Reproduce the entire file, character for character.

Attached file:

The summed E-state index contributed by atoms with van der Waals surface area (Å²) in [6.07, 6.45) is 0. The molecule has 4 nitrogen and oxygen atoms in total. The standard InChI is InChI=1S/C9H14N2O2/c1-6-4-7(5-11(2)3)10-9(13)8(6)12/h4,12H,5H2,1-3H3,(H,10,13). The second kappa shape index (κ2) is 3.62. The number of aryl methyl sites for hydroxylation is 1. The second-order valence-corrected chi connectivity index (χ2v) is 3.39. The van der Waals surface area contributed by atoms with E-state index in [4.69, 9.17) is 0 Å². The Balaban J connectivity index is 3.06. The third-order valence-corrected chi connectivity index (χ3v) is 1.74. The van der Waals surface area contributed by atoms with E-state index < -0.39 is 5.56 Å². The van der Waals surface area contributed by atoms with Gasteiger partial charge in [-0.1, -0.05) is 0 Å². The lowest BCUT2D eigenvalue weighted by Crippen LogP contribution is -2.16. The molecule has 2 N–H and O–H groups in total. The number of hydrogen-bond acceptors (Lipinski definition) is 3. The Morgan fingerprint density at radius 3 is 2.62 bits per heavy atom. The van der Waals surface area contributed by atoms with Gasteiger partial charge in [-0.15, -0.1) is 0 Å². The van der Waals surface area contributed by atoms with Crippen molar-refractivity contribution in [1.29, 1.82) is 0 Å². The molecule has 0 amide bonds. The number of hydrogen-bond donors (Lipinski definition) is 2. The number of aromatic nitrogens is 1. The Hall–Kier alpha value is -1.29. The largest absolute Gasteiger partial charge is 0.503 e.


The summed E-state index contributed by atoms with van der Waals surface area (Å²) in [6.07, 6.45) is 0. The molecule has 4 nitrogen and oxygen atoms in total. The standard InChI is InChI=1S/C9H14N2O2/c1-6-4-7(5-11(2)3)10-9(13)8(6)12/h4,12H,5H2,1-3H3,(H,10,13). The second kappa shape index (κ2) is 3.62. The number of aryl methyl sites for hydroxylation is 1. The second-order valence-corrected chi connectivity index (χ2v) is 3.39. The van der Waals surface area contributed by atoms with E-state index in [4.69, 9.17) is 0 Å². The Balaban J connectivity index is 3.06. The third-order valence-corrected chi connectivity index (χ3v) is 1.74. The van der Waals surface area contributed by atoms with E-state index < -0.39 is 5.56 Å². The van der Waals surface area contributed by atoms with Gasteiger partial charge in [-0.1, -0.05) is 0 Å². The lowest BCUT2D eigenvalue weighted by Crippen LogP contribution is -2.16. The molecule has 2 N–H and O–H groups in total. The number of hydrogen-bond acceptors (Lipinski definition) is 3. The Morgan fingerprint density at radius 3 is 2.62 bits per heavy atom. The van der Waals surface area contributed by atoms with Gasteiger partial charge in [-0.15, -0.1) is 0 Å². The van der Waals surface area contributed by atoms with Crippen molar-refractivity contribution in [1.29, 1.82) is 0 Å². The molecule has 0 amide bonds. The number of hydrogen-bond donors (Lipinski definition) is 2. The number of aromatic nitrogens is 1. The Hall–Kier alpha value is -1.29. The largest absolute Gasteiger partial charge is 0.503 e.